is a list of Frequently Asked Questions from our 2002 Call for
I apply for a grant even though I did not participate in one of
the maximum character counts listed on the application calculated
with or without spaces?
Spaces are included in the maximum character counts.
should I cite references in my LOI application?
At the LOI stage, reference sheets and bibliographies are not
required. If you cite references, please include them in the body
of the text similar to this: "According to Smith (2001)..."
Is funding available
for the purchase of equipment?
There is a limited amount of funds that will be available for
the purchase of equipment. No specific dollar amount has been
determined, and this will be evaluated on a case-by-case basis.
We encourage applicants to seek in-kind contributions to offset
the cost for major equipment expenses.
My organization requires
review of all research projects by our Institutional Review Board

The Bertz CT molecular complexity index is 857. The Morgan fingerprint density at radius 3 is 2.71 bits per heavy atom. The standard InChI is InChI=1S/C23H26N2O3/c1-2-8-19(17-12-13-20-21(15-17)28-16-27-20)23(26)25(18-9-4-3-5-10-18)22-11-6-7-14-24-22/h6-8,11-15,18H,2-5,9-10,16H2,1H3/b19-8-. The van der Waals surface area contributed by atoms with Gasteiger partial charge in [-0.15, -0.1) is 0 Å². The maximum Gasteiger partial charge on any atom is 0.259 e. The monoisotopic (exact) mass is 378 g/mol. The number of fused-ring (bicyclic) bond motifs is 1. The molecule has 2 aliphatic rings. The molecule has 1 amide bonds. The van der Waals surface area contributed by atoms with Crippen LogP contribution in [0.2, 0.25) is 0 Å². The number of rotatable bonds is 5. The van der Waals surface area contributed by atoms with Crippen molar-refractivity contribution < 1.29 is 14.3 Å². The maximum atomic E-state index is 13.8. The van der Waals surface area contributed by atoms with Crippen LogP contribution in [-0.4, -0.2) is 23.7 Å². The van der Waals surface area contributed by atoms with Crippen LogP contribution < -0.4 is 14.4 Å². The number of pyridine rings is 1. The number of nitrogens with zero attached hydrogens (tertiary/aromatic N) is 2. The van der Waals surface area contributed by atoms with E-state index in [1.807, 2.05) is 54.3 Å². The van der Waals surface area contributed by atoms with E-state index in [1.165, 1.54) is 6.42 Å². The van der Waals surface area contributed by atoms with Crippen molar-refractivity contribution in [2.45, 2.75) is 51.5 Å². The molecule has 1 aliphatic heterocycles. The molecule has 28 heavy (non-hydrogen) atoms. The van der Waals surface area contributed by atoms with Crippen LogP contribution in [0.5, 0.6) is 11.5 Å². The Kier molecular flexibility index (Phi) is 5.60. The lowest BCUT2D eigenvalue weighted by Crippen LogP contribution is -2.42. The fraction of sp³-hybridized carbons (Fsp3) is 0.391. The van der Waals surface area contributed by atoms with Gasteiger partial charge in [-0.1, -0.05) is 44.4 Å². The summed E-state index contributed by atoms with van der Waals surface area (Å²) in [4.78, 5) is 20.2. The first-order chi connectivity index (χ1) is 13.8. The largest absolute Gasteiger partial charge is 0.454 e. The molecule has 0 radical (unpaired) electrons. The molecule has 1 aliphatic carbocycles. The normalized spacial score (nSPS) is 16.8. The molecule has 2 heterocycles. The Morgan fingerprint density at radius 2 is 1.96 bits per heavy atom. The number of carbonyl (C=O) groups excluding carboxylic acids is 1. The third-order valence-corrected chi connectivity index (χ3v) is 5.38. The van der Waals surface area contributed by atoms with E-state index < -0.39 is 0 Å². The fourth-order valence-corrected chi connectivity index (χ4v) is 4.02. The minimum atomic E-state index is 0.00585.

(IRB). Do I need to secure final IRB approval for the LOI application
No. This information is not required at the LOI stage, but IRB
review would be needed by the time a final proposal is submitted.
Can the Initiative
connect evaluators with researchers and technology developers
for the current LOI application process?
It is a goal of the Initiative to build out our website to support
this type of activity in the future. Unfortunately, we are unable
to provide this service for the current LOI application process.
We intend to apply
for grants in both categories, but they are contingent on one
another. What if one is funded and the other is not?
We are interested in supporting the best proposals in both categories.
Each application will be evaluated independent of other proposals
and ought to include all necessary information as requested.
What type of letter
of agreement among collaborators do you require and when will
you need it?
If invited to submit a full proposal, it will be required upon
submission. No letter of agreement is required at the LOI stage.
Would you support
the research of healthcare decisions made by proxy, for example,
parents making health care decisions for their children or parents
and children making decisions together?
Yes, this would be appropriate under our Initiative as long as
there are measures of outcome for, in this example, the child/patient.
What is eHealth?
For the purposes of this Initiative, eHealth is defined as the
use of emerging interactive technologies (i.e., Internet, interactive